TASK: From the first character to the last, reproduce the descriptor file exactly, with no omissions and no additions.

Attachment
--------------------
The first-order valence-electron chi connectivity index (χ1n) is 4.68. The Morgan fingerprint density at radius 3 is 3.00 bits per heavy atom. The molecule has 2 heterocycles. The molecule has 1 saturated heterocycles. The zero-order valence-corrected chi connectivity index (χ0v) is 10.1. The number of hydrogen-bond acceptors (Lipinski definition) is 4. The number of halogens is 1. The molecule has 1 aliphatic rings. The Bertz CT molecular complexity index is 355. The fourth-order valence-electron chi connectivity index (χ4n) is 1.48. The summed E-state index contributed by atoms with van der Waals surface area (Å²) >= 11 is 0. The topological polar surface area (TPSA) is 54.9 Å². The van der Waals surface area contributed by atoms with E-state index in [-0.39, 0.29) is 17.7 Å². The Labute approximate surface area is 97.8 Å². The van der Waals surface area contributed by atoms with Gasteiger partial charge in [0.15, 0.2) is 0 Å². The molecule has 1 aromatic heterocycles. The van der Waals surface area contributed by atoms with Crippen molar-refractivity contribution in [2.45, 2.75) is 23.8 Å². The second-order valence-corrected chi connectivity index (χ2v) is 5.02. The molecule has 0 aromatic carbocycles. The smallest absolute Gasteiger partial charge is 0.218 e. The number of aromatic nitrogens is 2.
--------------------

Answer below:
The first-order valence-electron chi connectivity index (χ1n) is 4.68. The Morgan fingerprint density at radius 3 is 3.00 bits per heavy atom. The molecule has 2 heterocycles. The molecule has 1 saturated heterocycles. The zero-order valence-corrected chi connectivity index (χ0v) is 10.1. The number of hydrogen-bond acceptors (Lipinski definition) is 4. The number of halogens is 1. The molecule has 1 aliphatic rings. The Bertz CT molecular complexity index is 355. The fourth-order valence-electron chi connectivity index (χ4n) is 1.48. The summed E-state index contributed by atoms with van der Waals surface area (Å²) >= 11 is 0. The topological polar surface area (TPSA) is 54.9 Å². The van der Waals surface area contributed by atoms with E-state index in [-0.39, 0.29) is 17.7 Å². The Labute approximate surface area is 97.8 Å². The van der Waals surface area contributed by atoms with Gasteiger partial charge in [0.15, 0.2) is 0 Å². The molecule has 1 aromatic heterocycles. The van der Waals surface area contributed by atoms with Crippen molar-refractivity contribution in [2.45, 2.75) is 23.8 Å². The second-order valence-corrected chi connectivity index (χ2v) is 5.02. The molecule has 0 aromatic carbocycles. The smallest absolute Gasteiger partial charge is 0.218 e. The number of aromatic nitrogens is 2.